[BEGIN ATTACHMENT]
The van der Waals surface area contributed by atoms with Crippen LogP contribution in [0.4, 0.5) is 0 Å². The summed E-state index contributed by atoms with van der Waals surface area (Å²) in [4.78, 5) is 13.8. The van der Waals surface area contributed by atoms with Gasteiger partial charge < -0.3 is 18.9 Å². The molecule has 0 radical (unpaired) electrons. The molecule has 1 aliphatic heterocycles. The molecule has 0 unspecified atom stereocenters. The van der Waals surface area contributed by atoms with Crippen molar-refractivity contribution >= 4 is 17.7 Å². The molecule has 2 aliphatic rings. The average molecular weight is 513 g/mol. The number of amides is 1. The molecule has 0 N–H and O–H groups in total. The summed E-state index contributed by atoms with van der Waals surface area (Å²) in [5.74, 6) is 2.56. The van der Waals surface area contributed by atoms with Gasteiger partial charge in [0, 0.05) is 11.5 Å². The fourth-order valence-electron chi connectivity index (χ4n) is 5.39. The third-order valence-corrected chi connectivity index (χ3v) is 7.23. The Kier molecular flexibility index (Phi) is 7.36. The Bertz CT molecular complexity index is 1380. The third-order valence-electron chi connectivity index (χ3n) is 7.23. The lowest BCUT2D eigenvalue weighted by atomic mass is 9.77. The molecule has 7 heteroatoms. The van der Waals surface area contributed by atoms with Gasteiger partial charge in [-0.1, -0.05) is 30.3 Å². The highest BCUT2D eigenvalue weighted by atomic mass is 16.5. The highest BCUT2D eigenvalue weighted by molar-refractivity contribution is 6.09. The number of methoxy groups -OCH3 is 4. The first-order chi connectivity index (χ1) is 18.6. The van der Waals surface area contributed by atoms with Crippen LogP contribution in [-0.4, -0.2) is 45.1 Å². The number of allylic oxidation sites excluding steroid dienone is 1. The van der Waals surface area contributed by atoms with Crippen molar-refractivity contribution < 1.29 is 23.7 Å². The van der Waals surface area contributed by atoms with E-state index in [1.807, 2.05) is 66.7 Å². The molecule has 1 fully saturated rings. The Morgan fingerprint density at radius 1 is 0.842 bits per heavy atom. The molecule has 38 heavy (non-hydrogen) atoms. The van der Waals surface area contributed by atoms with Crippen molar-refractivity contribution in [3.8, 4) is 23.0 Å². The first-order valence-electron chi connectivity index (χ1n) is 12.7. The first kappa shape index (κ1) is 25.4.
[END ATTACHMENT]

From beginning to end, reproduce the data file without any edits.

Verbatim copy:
The van der Waals surface area contributed by atoms with Crippen LogP contribution in [0.4, 0.5) is 0 Å². The summed E-state index contributed by atoms with van der Waals surface area (Å²) in [4.78, 5) is 13.8. The van der Waals surface area contributed by atoms with Gasteiger partial charge < -0.3 is 18.9 Å². The molecule has 0 radical (unpaired) electrons. The molecule has 1 aliphatic heterocycles. The molecule has 0 unspecified atom stereocenters. The van der Waals surface area contributed by atoms with Crippen molar-refractivity contribution >= 4 is 17.7 Å². The molecule has 2 aliphatic rings. The average molecular weight is 513 g/mol. The number of amides is 1. The molecule has 0 N–H and O–H groups in total. The summed E-state index contributed by atoms with van der Waals surface area (Å²) in [5.74, 6) is 2.56. The van der Waals surface area contributed by atoms with Gasteiger partial charge in [0, 0.05) is 11.5 Å². The fourth-order valence-electron chi connectivity index (χ4n) is 5.39. The third-order valence-corrected chi connectivity index (χ3v) is 7.23. The Kier molecular flexibility index (Phi) is 7.36. The Bertz CT molecular complexity index is 1380. The third-order valence-electron chi connectivity index (χ3n) is 7.23. The lowest BCUT2D eigenvalue weighted by atomic mass is 9.77. The molecule has 7 heteroatoms. The van der Waals surface area contributed by atoms with Gasteiger partial charge in [-0.1, -0.05) is 30.3 Å². The highest BCUT2D eigenvalue weighted by atomic mass is 16.5. The highest BCUT2D eigenvalue weighted by molar-refractivity contribution is 6.09. The number of methoxy groups -OCH3 is 4. The first-order chi connectivity index (χ1) is 18.6. The van der Waals surface area contributed by atoms with Crippen LogP contribution in [-0.4, -0.2) is 45.1 Å². The number of allylic oxidation sites excluding steroid dienone is 1. The van der Waals surface area contributed by atoms with Crippen molar-refractivity contribution < 1.29 is 23.7 Å². The van der Waals surface area contributed by atoms with E-state index in [1.807, 2.05) is 66.7 Å². The molecule has 1 fully saturated rings. The Morgan fingerprint density at radius 1 is 0.842 bits per heavy atom. The molecule has 38 heavy (non-hydrogen) atoms. The van der Waals surface area contributed by atoms with Crippen molar-refractivity contribution in [3.8, 4) is 23.0 Å². The first-order valence-electron chi connectivity index (χ1n) is 12.7. The first kappa shape index (κ1) is 25.4.